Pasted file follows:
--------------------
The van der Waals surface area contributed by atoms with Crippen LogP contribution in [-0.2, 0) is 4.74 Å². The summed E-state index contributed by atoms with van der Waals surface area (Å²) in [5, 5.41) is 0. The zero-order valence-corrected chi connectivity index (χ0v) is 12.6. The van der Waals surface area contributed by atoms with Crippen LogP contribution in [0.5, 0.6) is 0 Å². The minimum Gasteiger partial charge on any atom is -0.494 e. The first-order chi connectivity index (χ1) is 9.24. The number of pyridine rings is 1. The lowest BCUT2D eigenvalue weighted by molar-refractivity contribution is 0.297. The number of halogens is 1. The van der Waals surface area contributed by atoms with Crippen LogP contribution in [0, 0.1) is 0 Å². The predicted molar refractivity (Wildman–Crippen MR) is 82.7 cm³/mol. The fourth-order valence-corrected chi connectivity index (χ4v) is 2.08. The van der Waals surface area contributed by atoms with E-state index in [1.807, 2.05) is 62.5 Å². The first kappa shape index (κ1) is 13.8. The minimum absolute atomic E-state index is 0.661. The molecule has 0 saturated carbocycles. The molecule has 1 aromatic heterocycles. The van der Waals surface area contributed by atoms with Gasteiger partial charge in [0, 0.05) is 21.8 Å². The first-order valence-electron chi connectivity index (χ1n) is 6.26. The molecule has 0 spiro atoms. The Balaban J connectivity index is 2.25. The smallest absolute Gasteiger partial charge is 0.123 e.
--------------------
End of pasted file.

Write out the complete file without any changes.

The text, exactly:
The van der Waals surface area contributed by atoms with Crippen LogP contribution in [-0.2, 0) is 4.74 Å². The summed E-state index contributed by atoms with van der Waals surface area (Å²) in [5, 5.41) is 0. The zero-order valence-corrected chi connectivity index (χ0v) is 12.6. The van der Waals surface area contributed by atoms with Crippen LogP contribution in [0.5, 0.6) is 0 Å². The minimum Gasteiger partial charge on any atom is -0.494 e. The first-order chi connectivity index (χ1) is 9.24. The number of pyridine rings is 1. The lowest BCUT2D eigenvalue weighted by molar-refractivity contribution is 0.297. The number of halogens is 1. The van der Waals surface area contributed by atoms with Crippen LogP contribution in [0, 0.1) is 0 Å². The predicted molar refractivity (Wildman–Crippen MR) is 82.7 cm³/mol. The fourth-order valence-corrected chi connectivity index (χ4v) is 2.08. The van der Waals surface area contributed by atoms with E-state index in [1.807, 2.05) is 62.5 Å². The first kappa shape index (κ1) is 13.8. The minimum absolute atomic E-state index is 0.661. The molecule has 0 saturated carbocycles. The molecule has 1 aromatic heterocycles. The van der Waals surface area contributed by atoms with Gasteiger partial charge in [0, 0.05) is 21.8 Å². The first-order valence-electron chi connectivity index (χ1n) is 6.26. The molecule has 0 spiro atoms. The Balaban J connectivity index is 2.25. The smallest absolute Gasteiger partial charge is 0.123 e.